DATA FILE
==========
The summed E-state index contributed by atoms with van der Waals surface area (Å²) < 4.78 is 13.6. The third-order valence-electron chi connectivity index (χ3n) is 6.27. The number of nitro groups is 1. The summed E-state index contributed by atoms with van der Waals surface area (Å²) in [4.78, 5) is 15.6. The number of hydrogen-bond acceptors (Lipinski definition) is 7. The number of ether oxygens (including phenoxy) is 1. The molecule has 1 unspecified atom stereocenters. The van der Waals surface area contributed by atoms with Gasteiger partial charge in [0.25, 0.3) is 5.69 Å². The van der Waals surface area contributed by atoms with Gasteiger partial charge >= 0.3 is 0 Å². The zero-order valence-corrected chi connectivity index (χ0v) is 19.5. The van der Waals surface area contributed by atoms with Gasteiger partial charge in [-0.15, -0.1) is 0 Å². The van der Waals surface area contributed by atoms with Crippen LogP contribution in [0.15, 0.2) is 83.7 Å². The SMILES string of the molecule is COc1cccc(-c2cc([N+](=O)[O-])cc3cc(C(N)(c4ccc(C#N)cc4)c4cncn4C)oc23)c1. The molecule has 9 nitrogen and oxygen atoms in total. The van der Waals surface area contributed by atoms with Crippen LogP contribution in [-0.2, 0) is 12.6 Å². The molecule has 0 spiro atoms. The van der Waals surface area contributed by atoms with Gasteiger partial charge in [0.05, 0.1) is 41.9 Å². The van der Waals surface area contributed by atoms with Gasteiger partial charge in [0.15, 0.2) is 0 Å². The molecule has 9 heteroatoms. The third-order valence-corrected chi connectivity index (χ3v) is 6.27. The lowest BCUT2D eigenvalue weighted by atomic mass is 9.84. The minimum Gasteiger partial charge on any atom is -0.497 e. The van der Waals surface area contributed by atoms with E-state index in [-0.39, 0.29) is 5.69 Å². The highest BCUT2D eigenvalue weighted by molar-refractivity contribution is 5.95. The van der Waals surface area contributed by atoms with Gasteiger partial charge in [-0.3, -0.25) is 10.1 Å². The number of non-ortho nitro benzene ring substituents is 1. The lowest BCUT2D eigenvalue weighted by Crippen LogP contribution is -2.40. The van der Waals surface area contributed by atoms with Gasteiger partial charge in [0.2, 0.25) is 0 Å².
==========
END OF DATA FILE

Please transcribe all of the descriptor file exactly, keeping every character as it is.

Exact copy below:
The summed E-state index contributed by atoms with van der Waals surface area (Å²) < 4.78 is 13.6. The third-order valence-electron chi connectivity index (χ3n) is 6.27. The number of nitro groups is 1. The summed E-state index contributed by atoms with van der Waals surface area (Å²) in [4.78, 5) is 15.6. The number of hydrogen-bond acceptors (Lipinski definition) is 7. The number of ether oxygens (including phenoxy) is 1. The molecule has 1 unspecified atom stereocenters. The van der Waals surface area contributed by atoms with Gasteiger partial charge in [0.25, 0.3) is 5.69 Å². The van der Waals surface area contributed by atoms with Gasteiger partial charge >= 0.3 is 0 Å². The zero-order valence-corrected chi connectivity index (χ0v) is 19.5. The van der Waals surface area contributed by atoms with Gasteiger partial charge in [-0.15, -0.1) is 0 Å². The van der Waals surface area contributed by atoms with Crippen LogP contribution in [0.15, 0.2) is 83.7 Å². The SMILES string of the molecule is COc1cccc(-c2cc([N+](=O)[O-])cc3cc(C(N)(c4ccc(C#N)cc4)c4cncn4C)oc23)c1. The molecule has 9 nitrogen and oxygen atoms in total. The van der Waals surface area contributed by atoms with Crippen LogP contribution in [-0.2, 0) is 12.6 Å². The molecule has 0 spiro atoms. The van der Waals surface area contributed by atoms with Gasteiger partial charge in [0.05, 0.1) is 41.9 Å². The van der Waals surface area contributed by atoms with Gasteiger partial charge in [0.15, 0.2) is 0 Å². The molecule has 9 heteroatoms. The third-order valence-corrected chi connectivity index (χ3v) is 6.27. The lowest BCUT2D eigenvalue weighted by atomic mass is 9.84. The minimum Gasteiger partial charge on any atom is -0.497 e. The van der Waals surface area contributed by atoms with E-state index in [-0.39, 0.29) is 5.69 Å². The highest BCUT2D eigenvalue weighted by molar-refractivity contribution is 5.95. The van der Waals surface area contributed by atoms with Gasteiger partial charge in [-0.3, -0.25) is 10.1 Å². The number of non-ortho nitro benzene ring substituents is 1. The lowest BCUT2D eigenvalue weighted by Crippen LogP contribution is -2.40. The van der Waals surface area contributed by atoms with Gasteiger partial charge in [0.2, 0.25) is 0 Å².